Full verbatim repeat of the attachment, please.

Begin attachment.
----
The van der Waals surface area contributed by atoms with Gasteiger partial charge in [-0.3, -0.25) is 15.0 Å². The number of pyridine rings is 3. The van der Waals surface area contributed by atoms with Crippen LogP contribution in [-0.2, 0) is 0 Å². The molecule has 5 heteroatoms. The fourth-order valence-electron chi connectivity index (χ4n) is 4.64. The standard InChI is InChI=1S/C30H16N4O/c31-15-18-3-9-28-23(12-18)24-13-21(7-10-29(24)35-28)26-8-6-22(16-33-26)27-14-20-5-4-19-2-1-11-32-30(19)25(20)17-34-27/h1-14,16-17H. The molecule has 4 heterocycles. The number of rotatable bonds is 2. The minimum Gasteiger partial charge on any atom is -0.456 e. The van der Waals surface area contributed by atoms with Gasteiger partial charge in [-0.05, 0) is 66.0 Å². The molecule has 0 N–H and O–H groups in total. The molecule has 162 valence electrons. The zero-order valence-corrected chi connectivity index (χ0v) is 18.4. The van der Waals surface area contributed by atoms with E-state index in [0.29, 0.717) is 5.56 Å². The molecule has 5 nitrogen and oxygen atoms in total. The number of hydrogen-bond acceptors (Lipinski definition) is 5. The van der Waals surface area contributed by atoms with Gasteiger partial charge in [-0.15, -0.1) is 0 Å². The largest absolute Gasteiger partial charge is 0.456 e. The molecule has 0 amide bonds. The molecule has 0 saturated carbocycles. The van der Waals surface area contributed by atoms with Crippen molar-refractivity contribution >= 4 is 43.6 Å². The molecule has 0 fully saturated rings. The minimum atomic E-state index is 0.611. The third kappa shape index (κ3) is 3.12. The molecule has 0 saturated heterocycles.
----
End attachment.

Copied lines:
The van der Waals surface area contributed by atoms with Gasteiger partial charge in [-0.3, -0.25) is 15.0 Å². The number of pyridine rings is 3. The van der Waals surface area contributed by atoms with Crippen LogP contribution in [-0.2, 0) is 0 Å². The molecule has 5 heteroatoms. The fourth-order valence-electron chi connectivity index (χ4n) is 4.64. The standard InChI is InChI=1S/C30H16N4O/c31-15-18-3-9-28-23(12-18)24-13-21(7-10-29(24)35-28)26-8-6-22(16-33-26)27-14-20-5-4-19-2-1-11-32-30(19)25(20)17-34-27/h1-14,16-17H. The molecule has 4 heterocycles. The number of rotatable bonds is 2. The minimum Gasteiger partial charge on any atom is -0.456 e. The van der Waals surface area contributed by atoms with Gasteiger partial charge in [-0.05, 0) is 66.0 Å². The molecule has 0 N–H and O–H groups in total. The molecule has 162 valence electrons. The zero-order valence-corrected chi connectivity index (χ0v) is 18.4. The van der Waals surface area contributed by atoms with E-state index in [0.29, 0.717) is 5.56 Å². The molecule has 5 nitrogen and oxygen atoms in total. The number of hydrogen-bond acceptors (Lipinski definition) is 5. The van der Waals surface area contributed by atoms with Gasteiger partial charge in [-0.15, -0.1) is 0 Å². The largest absolute Gasteiger partial charge is 0.456 e. The molecule has 0 amide bonds. The molecule has 0 saturated carbocycles. The van der Waals surface area contributed by atoms with Crippen molar-refractivity contribution >= 4 is 43.6 Å². The molecule has 0 fully saturated rings. The minimum atomic E-state index is 0.611. The third kappa shape index (κ3) is 3.12. The molecule has 0 saturated heterocycles.